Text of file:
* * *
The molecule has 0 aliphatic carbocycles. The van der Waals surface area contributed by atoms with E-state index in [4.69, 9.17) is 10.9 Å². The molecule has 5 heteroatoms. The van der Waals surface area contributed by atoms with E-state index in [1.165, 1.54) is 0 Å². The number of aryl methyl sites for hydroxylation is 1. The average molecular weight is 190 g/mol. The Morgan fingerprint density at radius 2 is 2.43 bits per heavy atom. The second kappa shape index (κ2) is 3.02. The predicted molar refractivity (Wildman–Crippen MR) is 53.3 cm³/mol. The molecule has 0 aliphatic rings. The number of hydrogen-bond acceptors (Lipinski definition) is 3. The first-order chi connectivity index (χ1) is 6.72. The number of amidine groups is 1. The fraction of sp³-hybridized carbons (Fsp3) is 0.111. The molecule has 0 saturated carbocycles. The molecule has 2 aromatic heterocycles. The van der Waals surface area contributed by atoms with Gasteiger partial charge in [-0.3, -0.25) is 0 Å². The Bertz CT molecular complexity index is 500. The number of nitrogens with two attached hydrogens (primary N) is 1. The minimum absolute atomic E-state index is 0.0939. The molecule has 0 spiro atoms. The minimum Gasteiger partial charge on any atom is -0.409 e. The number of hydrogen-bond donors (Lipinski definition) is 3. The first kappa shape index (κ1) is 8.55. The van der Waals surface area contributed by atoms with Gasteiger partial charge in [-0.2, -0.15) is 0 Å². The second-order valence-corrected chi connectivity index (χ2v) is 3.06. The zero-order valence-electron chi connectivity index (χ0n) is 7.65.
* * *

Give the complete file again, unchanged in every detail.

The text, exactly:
The molecule has 0 aliphatic carbocycles. The van der Waals surface area contributed by atoms with E-state index in [4.69, 9.17) is 10.9 Å². The molecule has 5 heteroatoms. The van der Waals surface area contributed by atoms with E-state index in [1.165, 1.54) is 0 Å². The number of aryl methyl sites for hydroxylation is 1. The average molecular weight is 190 g/mol. The Morgan fingerprint density at radius 2 is 2.43 bits per heavy atom. The second kappa shape index (κ2) is 3.02. The predicted molar refractivity (Wildman–Crippen MR) is 53.3 cm³/mol. The molecule has 0 aliphatic rings. The number of hydrogen-bond acceptors (Lipinski definition) is 3. The first-order chi connectivity index (χ1) is 6.72. The number of amidine groups is 1. The fraction of sp³-hybridized carbons (Fsp3) is 0.111. The molecule has 0 saturated carbocycles. The molecule has 2 aromatic heterocycles. The van der Waals surface area contributed by atoms with Gasteiger partial charge in [-0.3, -0.25) is 0 Å². The Bertz CT molecular complexity index is 500. The number of nitrogens with two attached hydrogens (primary N) is 1. The minimum absolute atomic E-state index is 0.0939. The molecule has 0 spiro atoms. The minimum Gasteiger partial charge on any atom is -0.409 e. The number of hydrogen-bond donors (Lipinski definition) is 3. The first kappa shape index (κ1) is 8.55. The van der Waals surface area contributed by atoms with Gasteiger partial charge in [-0.2, -0.15) is 0 Å². The second-order valence-corrected chi connectivity index (χ2v) is 3.06. The zero-order valence-electron chi connectivity index (χ0n) is 7.65.